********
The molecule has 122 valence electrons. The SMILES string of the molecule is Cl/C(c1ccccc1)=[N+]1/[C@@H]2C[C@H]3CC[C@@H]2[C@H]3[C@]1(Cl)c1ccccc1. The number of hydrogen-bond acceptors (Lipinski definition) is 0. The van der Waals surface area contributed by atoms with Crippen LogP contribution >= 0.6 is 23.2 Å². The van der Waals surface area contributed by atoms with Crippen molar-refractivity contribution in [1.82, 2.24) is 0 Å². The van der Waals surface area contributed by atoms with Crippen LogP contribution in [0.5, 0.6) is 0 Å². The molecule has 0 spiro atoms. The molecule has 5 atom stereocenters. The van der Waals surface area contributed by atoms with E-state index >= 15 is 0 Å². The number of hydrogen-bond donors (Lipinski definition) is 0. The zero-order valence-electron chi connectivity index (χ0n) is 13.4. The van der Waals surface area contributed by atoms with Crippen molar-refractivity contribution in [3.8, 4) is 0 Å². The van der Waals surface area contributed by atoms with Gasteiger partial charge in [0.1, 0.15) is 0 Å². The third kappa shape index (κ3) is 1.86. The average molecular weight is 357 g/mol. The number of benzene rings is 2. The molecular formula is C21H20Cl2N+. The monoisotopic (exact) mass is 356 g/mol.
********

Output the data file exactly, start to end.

The molecule has 122 valence electrons. The SMILES string of the molecule is Cl/C(c1ccccc1)=[N+]1/[C@@H]2C[C@H]3CC[C@@H]2[C@H]3[C@]1(Cl)c1ccccc1. The number of hydrogen-bond acceptors (Lipinski definition) is 0. The van der Waals surface area contributed by atoms with Crippen LogP contribution >= 0.6 is 23.2 Å². The van der Waals surface area contributed by atoms with Crippen molar-refractivity contribution in [1.82, 2.24) is 0 Å². The van der Waals surface area contributed by atoms with Crippen LogP contribution in [0.5, 0.6) is 0 Å². The molecule has 0 spiro atoms. The molecule has 5 atom stereocenters. The van der Waals surface area contributed by atoms with E-state index >= 15 is 0 Å². The number of hydrogen-bond donors (Lipinski definition) is 0. The zero-order valence-electron chi connectivity index (χ0n) is 13.4. The van der Waals surface area contributed by atoms with Crippen molar-refractivity contribution in [3.8, 4) is 0 Å². The van der Waals surface area contributed by atoms with Gasteiger partial charge in [0.1, 0.15) is 0 Å². The third kappa shape index (κ3) is 1.86. The average molecular weight is 357 g/mol. The number of benzene rings is 2. The molecular formula is C21H20Cl2N+. The monoisotopic (exact) mass is 356 g/mol.